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Bennet Keeps Promise, Introduces Public Option

With the Democrats still holding a majority and Senators maintaining their constitutional ability to introduce bills and amendments, Colorado’s Senator Michael Bennet took a bold stand to keep his promise to voters and the netroots community who donated over $100,000 to his campaign after he said he would introduce the public option during reconciliation on the healthcare bill.

Bennet later clarified that because there were not enough votes to insert the public option during reconciliation without risking the bill, it was not practical to try to force the issue.

Not one to give up easily on what he says in letters that he sends to lots of important people or those who gave him money after being moved by his letter, Bennet earlier this year assured those who had named him a public option hero that he would in fact be introducing the public option as an amendment later in the year.

Bennet at the time said it was critical that the insurance companies not simply be handed 30 million new customers without being asked for anything in return and that his support of the public option was unwavering. Bennet noted at the time that Democrats hold the majority but it was going to be a difficult election year and that the public option, along with other key pieces of legislation, needed to be passed while Democrats hold the majority and before the heated fall elections have many Democrats needing to move to center in competitive races.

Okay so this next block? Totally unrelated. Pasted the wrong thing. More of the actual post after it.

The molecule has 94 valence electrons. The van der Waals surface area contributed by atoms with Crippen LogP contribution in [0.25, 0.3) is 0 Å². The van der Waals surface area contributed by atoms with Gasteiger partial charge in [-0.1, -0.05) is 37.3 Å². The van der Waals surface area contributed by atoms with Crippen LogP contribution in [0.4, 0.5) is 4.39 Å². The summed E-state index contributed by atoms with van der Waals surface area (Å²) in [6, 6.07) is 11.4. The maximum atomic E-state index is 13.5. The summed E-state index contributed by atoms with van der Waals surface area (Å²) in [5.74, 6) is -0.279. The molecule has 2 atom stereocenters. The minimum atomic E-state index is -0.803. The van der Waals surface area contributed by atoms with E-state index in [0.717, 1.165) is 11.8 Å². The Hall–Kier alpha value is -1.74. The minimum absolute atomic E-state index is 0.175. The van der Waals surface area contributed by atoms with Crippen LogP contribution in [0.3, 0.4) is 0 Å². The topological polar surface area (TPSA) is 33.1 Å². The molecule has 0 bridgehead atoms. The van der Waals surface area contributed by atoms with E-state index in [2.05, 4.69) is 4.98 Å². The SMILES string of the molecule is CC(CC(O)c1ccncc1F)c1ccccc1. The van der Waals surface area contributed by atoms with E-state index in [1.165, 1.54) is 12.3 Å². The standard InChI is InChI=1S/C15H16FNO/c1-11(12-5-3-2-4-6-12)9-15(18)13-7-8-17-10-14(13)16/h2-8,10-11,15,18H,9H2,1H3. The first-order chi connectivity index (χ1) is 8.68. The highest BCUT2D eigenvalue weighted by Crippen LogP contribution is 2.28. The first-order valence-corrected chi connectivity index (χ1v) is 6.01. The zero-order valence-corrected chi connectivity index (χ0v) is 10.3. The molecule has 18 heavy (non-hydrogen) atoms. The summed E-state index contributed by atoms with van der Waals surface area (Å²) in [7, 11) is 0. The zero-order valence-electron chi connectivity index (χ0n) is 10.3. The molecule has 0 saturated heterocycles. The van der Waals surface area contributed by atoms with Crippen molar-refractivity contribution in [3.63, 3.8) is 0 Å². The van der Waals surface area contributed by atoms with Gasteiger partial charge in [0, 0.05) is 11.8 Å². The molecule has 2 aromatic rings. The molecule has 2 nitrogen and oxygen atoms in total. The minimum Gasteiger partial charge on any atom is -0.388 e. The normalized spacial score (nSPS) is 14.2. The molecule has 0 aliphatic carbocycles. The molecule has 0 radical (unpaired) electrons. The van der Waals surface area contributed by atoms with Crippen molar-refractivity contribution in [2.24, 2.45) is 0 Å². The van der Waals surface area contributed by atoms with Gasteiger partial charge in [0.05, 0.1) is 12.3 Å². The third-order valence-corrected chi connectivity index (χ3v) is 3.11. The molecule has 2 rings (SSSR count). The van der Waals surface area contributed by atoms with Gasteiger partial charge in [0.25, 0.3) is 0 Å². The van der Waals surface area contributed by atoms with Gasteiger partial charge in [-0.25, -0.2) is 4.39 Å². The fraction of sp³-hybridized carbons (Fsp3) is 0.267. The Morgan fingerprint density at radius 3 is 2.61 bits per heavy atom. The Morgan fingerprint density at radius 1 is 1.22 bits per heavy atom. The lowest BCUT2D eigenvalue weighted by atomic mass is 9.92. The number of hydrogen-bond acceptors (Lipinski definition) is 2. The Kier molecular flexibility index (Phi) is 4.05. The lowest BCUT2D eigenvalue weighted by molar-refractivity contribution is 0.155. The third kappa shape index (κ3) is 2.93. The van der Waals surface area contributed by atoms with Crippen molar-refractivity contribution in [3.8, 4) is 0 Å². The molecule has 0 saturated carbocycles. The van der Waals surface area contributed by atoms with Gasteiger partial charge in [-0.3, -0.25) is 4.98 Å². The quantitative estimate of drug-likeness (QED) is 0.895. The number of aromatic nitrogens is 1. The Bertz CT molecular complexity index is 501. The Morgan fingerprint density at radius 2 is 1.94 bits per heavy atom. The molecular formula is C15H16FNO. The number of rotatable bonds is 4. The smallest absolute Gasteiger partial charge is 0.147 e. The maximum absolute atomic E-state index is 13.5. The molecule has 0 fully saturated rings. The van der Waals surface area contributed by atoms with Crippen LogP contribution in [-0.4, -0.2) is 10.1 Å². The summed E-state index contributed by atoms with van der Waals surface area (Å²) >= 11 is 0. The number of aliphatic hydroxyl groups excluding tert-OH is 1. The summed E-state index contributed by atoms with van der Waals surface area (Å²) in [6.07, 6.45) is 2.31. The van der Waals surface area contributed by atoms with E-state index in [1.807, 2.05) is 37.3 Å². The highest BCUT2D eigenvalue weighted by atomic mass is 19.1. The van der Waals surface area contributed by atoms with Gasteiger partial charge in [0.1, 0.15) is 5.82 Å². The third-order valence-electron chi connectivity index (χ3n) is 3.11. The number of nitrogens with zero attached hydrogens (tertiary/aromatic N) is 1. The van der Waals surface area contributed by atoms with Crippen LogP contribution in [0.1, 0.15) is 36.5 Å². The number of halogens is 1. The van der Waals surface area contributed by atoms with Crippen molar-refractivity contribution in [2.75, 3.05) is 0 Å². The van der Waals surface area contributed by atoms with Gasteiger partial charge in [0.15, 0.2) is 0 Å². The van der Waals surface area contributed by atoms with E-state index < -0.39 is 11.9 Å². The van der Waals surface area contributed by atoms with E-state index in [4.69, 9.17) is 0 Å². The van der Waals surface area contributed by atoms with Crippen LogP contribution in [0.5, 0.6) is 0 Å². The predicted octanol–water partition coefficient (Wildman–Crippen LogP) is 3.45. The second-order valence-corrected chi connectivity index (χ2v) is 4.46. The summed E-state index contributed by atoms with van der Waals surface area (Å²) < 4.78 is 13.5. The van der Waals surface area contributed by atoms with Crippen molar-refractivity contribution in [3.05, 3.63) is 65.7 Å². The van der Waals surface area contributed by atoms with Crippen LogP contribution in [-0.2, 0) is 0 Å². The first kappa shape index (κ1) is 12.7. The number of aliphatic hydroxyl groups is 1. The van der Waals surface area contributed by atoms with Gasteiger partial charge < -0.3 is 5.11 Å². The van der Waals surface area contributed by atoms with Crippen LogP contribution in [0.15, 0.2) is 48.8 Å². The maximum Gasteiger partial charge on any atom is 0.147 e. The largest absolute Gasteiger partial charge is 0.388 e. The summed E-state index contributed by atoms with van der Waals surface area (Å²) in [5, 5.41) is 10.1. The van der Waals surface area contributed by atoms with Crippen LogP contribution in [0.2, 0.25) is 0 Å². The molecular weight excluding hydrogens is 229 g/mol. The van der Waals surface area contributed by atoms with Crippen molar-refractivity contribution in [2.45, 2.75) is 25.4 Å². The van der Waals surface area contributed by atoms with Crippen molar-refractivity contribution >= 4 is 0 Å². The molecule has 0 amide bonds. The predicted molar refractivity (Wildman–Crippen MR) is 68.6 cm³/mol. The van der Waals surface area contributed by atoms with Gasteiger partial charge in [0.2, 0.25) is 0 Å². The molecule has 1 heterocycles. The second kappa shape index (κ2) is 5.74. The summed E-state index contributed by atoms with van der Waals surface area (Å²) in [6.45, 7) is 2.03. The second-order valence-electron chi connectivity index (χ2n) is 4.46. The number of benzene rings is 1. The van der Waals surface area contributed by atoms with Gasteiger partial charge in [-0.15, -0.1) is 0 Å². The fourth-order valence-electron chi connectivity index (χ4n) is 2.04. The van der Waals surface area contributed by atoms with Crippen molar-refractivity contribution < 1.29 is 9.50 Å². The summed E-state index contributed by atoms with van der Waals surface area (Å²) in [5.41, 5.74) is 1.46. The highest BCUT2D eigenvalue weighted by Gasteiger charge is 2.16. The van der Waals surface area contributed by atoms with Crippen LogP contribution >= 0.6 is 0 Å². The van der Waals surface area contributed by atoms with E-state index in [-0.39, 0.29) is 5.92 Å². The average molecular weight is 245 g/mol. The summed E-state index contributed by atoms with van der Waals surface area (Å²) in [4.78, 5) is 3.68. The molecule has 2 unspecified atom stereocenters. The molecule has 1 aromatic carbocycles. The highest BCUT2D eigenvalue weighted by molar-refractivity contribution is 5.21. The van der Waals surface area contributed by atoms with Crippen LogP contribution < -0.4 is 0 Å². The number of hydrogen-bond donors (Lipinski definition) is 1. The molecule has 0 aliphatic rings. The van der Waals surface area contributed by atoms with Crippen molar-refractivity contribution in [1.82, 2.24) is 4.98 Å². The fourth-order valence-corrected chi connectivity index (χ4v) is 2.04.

This week Bennet showed he is a man of his word, willing to stand-up to party leaders, his insurance & drug company contributors and those who declared full victory on healthcare. Despite the naysayers who had called Bennet’s first Public Option letter a ploy and his subsequent promise to introduce the Public Option later more deceit from the embattled appointed Senator, Bennet has taken the bold step of doing exactly what he promised he would do – introduce the Public Option to be voted up or down by the Senate

OK, so this didn’t quite happen. Well, it did, except for the part where Bennet made good on his promise to introduce the public option. Maybe Bennet thinks he’s got the primary wrapped up so he doesn’t need to appeal to those annoying activists who want him to do annoying things like do what he said he’d do. Maybe he’s waiting until after the primary that he thinks he’ll win because, you know, it will be much easier to introduce the public option when it’s much easier to push progressive ideas in a Colorado general election against a Republican. Or maybe, just maybe, he knows something we don’t about how the Dems are going to pick up more seats this November and it will be really super easy to introduce the public option after the November election.

Or maybe Occam’s Razor should apply. The simplest explanation? Writing a letter was a nice PR move to boost cred among progressives. Facing the backlash over not introducing the public option, it was effective and easy to say he would introduce it later. When later comes, it would be easy to say that the Republican opposition is just too strong but he meant it – like really meant it – when he wrote that letter and promised to introduce it later but sometimes he’s just not powerful enough to do what he said he’d do.

Maybe Senator Bennet’s office can tell us when to expect that public option to be introduced. Far as I know, Senators can still go to the floor and introduce bills and amendments.

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